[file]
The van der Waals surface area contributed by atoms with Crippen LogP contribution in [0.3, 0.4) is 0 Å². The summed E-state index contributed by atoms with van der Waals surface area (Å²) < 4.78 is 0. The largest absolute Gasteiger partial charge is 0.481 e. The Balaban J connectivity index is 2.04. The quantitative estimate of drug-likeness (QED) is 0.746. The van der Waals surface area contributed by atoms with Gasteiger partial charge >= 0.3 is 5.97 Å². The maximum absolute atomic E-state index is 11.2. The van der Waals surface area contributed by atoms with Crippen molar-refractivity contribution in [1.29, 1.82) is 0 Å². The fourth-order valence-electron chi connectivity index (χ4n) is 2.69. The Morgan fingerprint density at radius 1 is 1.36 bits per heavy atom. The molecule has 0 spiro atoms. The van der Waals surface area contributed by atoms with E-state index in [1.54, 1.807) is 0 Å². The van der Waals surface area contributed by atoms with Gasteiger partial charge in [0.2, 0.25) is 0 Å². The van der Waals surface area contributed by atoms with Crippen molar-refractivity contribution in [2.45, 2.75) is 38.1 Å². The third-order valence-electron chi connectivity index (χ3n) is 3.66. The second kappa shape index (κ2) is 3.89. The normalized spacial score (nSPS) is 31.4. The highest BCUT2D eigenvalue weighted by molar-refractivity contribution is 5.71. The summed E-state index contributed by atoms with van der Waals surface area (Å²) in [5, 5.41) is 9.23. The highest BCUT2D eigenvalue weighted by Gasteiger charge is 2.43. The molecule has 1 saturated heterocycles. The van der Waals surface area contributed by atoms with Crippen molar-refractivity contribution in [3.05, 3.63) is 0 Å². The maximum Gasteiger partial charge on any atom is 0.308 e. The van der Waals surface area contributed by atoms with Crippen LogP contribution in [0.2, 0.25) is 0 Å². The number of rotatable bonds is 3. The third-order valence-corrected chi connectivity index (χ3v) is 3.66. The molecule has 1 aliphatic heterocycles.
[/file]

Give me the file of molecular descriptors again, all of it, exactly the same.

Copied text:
The van der Waals surface area contributed by atoms with Crippen LogP contribution in [0.3, 0.4) is 0 Å². The summed E-state index contributed by atoms with van der Waals surface area (Å²) < 4.78 is 0. The largest absolute Gasteiger partial charge is 0.481 e. The Balaban J connectivity index is 2.04. The quantitative estimate of drug-likeness (QED) is 0.746. The van der Waals surface area contributed by atoms with Gasteiger partial charge >= 0.3 is 5.97 Å². The maximum absolute atomic E-state index is 11.2. The van der Waals surface area contributed by atoms with Crippen molar-refractivity contribution in [1.29, 1.82) is 0 Å². The fourth-order valence-electron chi connectivity index (χ4n) is 2.69. The Morgan fingerprint density at radius 1 is 1.36 bits per heavy atom. The molecule has 0 spiro atoms. The van der Waals surface area contributed by atoms with E-state index in [1.54, 1.807) is 0 Å². The van der Waals surface area contributed by atoms with Gasteiger partial charge in [0.2, 0.25) is 0 Å². The van der Waals surface area contributed by atoms with Crippen molar-refractivity contribution in [2.45, 2.75) is 38.1 Å². The third-order valence-electron chi connectivity index (χ3n) is 3.66. The second kappa shape index (κ2) is 3.89. The normalized spacial score (nSPS) is 31.4. The highest BCUT2D eigenvalue weighted by molar-refractivity contribution is 5.71. The summed E-state index contributed by atoms with van der Waals surface area (Å²) in [5, 5.41) is 9.23. The highest BCUT2D eigenvalue weighted by Gasteiger charge is 2.43. The molecule has 1 saturated heterocycles. The van der Waals surface area contributed by atoms with Crippen molar-refractivity contribution in [3.05, 3.63) is 0 Å². The maximum Gasteiger partial charge on any atom is 0.308 e. The van der Waals surface area contributed by atoms with Crippen LogP contribution in [0.2, 0.25) is 0 Å². The number of rotatable bonds is 3. The third-order valence-corrected chi connectivity index (χ3v) is 3.66. The molecule has 1 aliphatic heterocycles.